The government last week announced its long-awaited review of Employment Tribunal fees to find out whether it has achieved its supposed objectives.

The original goals were threefold: transfer some of the costs from the taxpayer to Tribunal users; encourage alternative ways of resolving disputes; and maintain access to justice.

The review will gather evidence on a range of issues, including data and research on:

  • the take up of alternative dispute resolution services, including the numbers of people using the Acas conciliation services and the impact of mandatory notification of a dispute
  • the volumes of claims received and how cases progress in the Employment Tribunals and Employment Appeals Tribunal, including outcomes - settlements and withdrawals, and cases determined by a substantive hearing
  • data on fee remissions, including applications made, applications granted and applications refused
  • financial information, including income received from fees, the costs (including implementation costs) incurred in setting up systems to charge and collect the fees and savings delivered
  • the characteristics of those who use Tribunals and the Employment Appeals Tribunal, in particular users with protected characteristics; and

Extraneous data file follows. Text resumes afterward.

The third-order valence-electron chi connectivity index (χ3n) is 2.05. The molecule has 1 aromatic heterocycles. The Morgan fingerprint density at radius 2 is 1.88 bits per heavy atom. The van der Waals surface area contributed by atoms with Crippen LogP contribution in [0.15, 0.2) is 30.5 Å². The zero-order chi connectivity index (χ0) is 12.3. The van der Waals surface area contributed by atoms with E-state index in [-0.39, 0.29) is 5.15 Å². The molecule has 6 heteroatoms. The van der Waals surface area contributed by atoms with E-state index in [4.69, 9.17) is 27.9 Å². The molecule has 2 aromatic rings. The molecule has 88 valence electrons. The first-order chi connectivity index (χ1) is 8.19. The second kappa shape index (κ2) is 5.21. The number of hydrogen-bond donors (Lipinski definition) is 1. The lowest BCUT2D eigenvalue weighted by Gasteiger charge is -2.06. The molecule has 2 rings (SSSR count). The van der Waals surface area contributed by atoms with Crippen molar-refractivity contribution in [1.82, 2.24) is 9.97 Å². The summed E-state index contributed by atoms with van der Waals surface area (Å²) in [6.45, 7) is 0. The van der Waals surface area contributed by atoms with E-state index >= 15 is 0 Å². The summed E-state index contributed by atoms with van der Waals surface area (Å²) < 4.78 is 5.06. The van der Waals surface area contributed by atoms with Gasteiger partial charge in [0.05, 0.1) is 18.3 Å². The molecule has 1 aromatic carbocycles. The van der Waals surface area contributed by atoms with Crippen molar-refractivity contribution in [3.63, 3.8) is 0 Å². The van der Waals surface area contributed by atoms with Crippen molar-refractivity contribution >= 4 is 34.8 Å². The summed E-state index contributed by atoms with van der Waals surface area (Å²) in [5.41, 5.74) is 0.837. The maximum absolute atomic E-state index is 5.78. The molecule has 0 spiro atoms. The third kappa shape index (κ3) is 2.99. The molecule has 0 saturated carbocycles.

• other research, both government and external evidence, relevant to resolving workplace disputes.

Once the review is complete, the government has said it will make recommendations for any changes to the structure and level of fees for proceedings in tribunals and the Employment Appeals Tribunal, including “recommendations for streamlining procedures to reduce costs”.

Fees were introduced by the previous government in July 2013, which it justified on the basis that they would reduce the taxpayer subsidy to the tribunal system and deter frivolous claims. The most obvious and immediate impact was a steep drop in the number of cases being brought by claimants, as evidenced by research by the House of Commons Library in January 2015 (see LELR 403).

Iain Birrell of Thompsons Solicitors commented: “The three main features of this review are that: (1) the government doesn’t actually want to do it (it was a coalition promise to get Liberal Democrat support on fees, and has probably only been announced now so that the government does not have to explain to the Court of Appeal why there wasn’t a review at this week’s judicial review on fees); (2) there does not appear to be any intention to consult with users and stakeholders about their experiences of fees; and (3) because there are no clear success criteria the government is unrestrained by clear objective criteria and can measure success in purely political and economic terms. None of this makes for much cause to be optimistic at this stage.

To read the terms of reference in full, go to: